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Hor-Aha (or Aha) is considered the second pharaoh of the first dynasty of ancient Egypt in current Egyptology. He lived around the thirty-first century BCE.



The commonly-used name Hor-Aha is a rendering of the pharaoh's Horus-name, an element of the royal titulary associated with the god Horus, and is more fully given as Horus-Aha.[1]

For the early dynastic period, the archaeological record refers to the pharaohs by their Horus-names, while the historical record, as evidenced in the Turin and Abydos king lists, uses an alternative royal titulary, the nebty-name.[1][2] The different titular elements of a pharaoh's name were often used in isolation, for brevity's sake, although the choice varied according to circumstance and period.[2]

Mainstream Egyptological consensus follows the findings of Petrie in reconciling the two records and connects Hor-Aha (archaeological) with the nebty-name Ity (historical).[1][2][3]

The same process has led to the identification of the historical Menes (a nebty-name) with the Narmer (a Horus-name) evidenced in the archaeological record (both figures are credited with the unification of Egypt and as the first pharaoh of Dynasty I) as the predecessor of Hor-Aha (the second pharaoh).[1][2][3]


Around the thirty-second century BCE, his father, Narmer, had united Upper Egypt and Lower Egypt. Hor-Aha became pharaoh at about the age of thirty and ruled until he was about sixty-two years old. Legend had it that he was carried away by a hippopotamus, the embodiment of the deity Seth. Provided that Hor-Aha was the legendary Menes, another story has it that Hor-Aha was killed by a hippopotamus while hunting.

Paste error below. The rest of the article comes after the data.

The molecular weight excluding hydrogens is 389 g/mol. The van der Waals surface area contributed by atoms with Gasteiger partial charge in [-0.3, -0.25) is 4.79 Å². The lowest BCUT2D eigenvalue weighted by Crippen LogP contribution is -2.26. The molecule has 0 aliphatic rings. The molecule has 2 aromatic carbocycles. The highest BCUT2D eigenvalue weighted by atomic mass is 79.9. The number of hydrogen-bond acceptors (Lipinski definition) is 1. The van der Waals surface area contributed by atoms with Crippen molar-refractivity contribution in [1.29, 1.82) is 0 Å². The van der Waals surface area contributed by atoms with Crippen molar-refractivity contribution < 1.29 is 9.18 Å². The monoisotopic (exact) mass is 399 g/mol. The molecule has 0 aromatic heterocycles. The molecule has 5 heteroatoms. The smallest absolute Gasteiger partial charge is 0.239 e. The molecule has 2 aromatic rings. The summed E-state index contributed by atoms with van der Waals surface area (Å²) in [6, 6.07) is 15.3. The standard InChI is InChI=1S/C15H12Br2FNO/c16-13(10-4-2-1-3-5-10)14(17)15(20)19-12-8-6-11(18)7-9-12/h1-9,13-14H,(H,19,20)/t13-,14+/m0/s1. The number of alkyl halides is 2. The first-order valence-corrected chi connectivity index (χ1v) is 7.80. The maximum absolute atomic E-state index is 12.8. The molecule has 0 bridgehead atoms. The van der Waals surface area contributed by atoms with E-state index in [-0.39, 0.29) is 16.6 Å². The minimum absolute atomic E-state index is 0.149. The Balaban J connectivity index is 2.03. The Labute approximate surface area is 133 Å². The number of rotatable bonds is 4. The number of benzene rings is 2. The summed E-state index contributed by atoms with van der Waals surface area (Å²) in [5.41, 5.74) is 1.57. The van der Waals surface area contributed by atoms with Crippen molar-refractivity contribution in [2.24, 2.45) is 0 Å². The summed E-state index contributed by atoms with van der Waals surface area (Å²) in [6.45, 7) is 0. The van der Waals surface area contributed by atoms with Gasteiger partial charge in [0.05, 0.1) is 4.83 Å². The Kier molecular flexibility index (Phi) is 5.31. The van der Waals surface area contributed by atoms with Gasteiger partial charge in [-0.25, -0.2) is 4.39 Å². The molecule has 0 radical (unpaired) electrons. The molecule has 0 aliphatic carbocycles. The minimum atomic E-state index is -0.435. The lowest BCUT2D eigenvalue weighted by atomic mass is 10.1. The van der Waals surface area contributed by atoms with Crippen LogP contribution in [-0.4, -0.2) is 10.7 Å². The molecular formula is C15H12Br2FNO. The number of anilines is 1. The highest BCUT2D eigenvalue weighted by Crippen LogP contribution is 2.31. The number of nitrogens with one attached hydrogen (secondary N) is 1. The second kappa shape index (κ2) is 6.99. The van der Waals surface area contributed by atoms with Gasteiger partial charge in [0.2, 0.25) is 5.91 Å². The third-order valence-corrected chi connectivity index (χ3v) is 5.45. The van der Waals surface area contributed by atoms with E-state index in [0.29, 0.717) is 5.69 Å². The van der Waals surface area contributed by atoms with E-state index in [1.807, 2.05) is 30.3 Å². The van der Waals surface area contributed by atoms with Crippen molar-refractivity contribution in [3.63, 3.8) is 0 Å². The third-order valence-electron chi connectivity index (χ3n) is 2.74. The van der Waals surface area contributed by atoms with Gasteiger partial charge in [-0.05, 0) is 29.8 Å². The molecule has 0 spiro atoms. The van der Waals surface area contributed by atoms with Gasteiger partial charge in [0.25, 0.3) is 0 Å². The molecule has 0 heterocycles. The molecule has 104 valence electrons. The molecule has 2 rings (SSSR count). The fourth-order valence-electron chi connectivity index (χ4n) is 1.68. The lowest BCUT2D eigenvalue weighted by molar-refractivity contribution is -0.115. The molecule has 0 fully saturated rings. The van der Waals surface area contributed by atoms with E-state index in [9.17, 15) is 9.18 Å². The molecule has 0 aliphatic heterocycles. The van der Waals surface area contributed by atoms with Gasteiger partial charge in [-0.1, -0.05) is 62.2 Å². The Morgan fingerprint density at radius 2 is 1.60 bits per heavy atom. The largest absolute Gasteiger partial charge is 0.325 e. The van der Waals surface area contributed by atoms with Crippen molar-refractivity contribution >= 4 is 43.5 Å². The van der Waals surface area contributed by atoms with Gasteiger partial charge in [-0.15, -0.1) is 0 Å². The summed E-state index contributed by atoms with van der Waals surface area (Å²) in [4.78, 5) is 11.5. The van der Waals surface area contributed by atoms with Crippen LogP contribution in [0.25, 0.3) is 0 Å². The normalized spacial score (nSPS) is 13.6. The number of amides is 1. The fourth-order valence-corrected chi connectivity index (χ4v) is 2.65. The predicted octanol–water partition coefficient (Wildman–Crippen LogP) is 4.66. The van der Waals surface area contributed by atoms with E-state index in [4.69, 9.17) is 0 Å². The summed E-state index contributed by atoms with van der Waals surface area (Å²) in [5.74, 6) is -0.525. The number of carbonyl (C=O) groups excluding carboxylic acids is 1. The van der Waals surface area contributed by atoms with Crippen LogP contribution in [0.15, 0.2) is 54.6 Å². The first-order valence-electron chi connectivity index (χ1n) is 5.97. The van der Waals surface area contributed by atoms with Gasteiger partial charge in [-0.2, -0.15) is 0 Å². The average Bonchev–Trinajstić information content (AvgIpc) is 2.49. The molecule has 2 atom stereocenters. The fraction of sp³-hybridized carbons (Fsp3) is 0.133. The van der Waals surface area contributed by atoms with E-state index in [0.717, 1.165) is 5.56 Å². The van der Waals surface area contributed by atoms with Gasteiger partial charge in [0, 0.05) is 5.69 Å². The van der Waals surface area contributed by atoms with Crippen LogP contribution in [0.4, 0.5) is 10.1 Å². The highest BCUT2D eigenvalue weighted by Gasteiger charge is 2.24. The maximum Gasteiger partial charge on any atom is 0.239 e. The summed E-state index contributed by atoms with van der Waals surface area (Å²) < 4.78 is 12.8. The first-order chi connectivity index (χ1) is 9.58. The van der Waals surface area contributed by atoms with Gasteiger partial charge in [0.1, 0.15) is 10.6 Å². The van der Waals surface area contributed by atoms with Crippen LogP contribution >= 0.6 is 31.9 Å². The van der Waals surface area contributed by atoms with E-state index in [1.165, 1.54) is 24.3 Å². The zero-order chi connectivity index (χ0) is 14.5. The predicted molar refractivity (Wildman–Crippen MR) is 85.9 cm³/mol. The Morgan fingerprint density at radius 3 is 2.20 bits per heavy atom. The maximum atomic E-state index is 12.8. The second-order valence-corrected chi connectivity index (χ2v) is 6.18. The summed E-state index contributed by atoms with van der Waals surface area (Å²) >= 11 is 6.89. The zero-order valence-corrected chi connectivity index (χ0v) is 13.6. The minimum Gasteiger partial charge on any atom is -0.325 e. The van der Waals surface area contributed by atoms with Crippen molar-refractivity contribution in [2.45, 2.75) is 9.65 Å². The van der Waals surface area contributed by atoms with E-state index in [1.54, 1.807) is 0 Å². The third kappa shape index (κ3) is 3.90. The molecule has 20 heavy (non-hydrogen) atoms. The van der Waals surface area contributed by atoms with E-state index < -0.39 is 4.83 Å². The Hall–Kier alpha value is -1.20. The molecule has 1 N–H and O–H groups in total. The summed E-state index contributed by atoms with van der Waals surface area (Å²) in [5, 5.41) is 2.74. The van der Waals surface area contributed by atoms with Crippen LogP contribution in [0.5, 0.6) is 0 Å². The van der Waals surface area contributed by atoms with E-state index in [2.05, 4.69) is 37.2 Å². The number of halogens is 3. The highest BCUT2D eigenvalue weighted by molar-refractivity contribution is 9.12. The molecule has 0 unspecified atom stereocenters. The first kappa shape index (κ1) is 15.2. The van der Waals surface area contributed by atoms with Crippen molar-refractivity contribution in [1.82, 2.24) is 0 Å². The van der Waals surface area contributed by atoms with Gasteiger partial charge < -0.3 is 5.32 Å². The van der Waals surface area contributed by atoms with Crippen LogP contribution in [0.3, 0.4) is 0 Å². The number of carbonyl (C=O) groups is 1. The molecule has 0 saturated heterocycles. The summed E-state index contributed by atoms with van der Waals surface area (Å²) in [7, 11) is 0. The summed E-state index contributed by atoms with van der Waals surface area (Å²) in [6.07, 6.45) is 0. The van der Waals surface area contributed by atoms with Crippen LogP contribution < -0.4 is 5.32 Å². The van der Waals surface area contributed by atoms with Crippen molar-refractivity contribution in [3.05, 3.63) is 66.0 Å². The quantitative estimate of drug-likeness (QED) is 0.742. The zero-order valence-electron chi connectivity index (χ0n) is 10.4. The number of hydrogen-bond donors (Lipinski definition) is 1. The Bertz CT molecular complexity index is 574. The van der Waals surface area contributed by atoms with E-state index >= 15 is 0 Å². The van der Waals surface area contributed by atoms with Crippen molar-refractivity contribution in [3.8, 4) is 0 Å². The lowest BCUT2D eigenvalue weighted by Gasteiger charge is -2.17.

There has been some controversy about Hor-Aha. Some believe him to be the same individual as the legendary Menes and that he was the one to unify all of Egypt. Others claim he was the son of Narmer, the pharaoh who unified Egypt. Narmer and Menes may have been one pharaoh, referred to with more than one name. Regardless, considerable historical evidence from the period points to Narmer as the pharaoh who first unified Egypt and to Hor-Aha as his son and heir.


Hor-Aha's chief wife was Benerib, whose name was "written alongside his on a number of [historical] pieces, in particular, from tomb B14 at Abydos, Egypt".[4] Tomb B14 is located directly adjacent to Hor-Aha's sepulchre.[5] Hor-Aha also had another wife, Khenthap, with whom he became father of Djer. She is mentioned as Djer's mother on the Cairo Annals Stone.[6]


  1. 1.0 1.1 1.2 1.3 Edwards 1971: 13
  2. 2.0 2.1 2.2 2.3 Lloyd 1994: 7
  3. 3.0 3.1 Cervelló-Autuori 2003: 174
  4. Aidan Dodson & Dyan Hilton, The Complete Royal Families of Ancient Egypt, Thames & Hudson (2004), p.46
  5. Dodson & Hilton, p.46
  6. Dodson & Hilton, p.48
  • Toby A. H. Wilkinson, Early Dynastic Egypt, Routledge, London/New York 1999, ISBN 0-415-18633-1, 70-71


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This page uses content from the English Wikipedia. The original article was at Hor-Aha. The list of authors can be seen in the page history.

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